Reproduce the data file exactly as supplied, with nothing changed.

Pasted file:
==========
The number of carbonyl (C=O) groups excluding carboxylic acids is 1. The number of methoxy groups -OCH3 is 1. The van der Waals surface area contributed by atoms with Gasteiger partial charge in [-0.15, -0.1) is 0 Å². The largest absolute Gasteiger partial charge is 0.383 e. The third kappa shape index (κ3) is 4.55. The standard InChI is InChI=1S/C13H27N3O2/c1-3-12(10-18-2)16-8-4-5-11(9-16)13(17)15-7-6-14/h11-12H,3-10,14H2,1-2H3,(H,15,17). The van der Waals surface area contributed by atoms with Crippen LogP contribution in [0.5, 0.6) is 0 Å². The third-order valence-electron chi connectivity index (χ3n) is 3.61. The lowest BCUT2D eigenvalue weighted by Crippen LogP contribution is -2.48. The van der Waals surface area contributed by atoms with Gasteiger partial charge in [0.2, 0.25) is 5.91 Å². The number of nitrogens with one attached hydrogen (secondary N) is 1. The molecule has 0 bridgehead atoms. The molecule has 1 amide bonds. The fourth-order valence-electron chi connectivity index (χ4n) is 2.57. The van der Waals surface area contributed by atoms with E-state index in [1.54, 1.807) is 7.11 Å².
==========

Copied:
The number of carbonyl (C=O) groups excluding carboxylic acids is 1. The number of methoxy groups -OCH3 is 1. The van der Waals surface area contributed by atoms with Gasteiger partial charge in [-0.15, -0.1) is 0 Å². The largest absolute Gasteiger partial charge is 0.383 e. The third kappa shape index (κ3) is 4.55. The standard InChI is InChI=1S/C13H27N3O2/c1-3-12(10-18-2)16-8-4-5-11(9-16)13(17)15-7-6-14/h11-12H,3-10,14H2,1-2H3,(H,15,17). The van der Waals surface area contributed by atoms with Crippen LogP contribution in [0.5, 0.6) is 0 Å². The third-order valence-electron chi connectivity index (χ3n) is 3.61. The lowest BCUT2D eigenvalue weighted by Crippen LogP contribution is -2.48. The van der Waals surface area contributed by atoms with Gasteiger partial charge in [0.2, 0.25) is 5.91 Å². The number of nitrogens with one attached hydrogen (secondary N) is 1. The molecule has 0 bridgehead atoms. The molecule has 1 amide bonds. The fourth-order valence-electron chi connectivity index (χ4n) is 2.57. The van der Waals surface area contributed by atoms with E-state index in [1.54, 1.807) is 7.11 Å².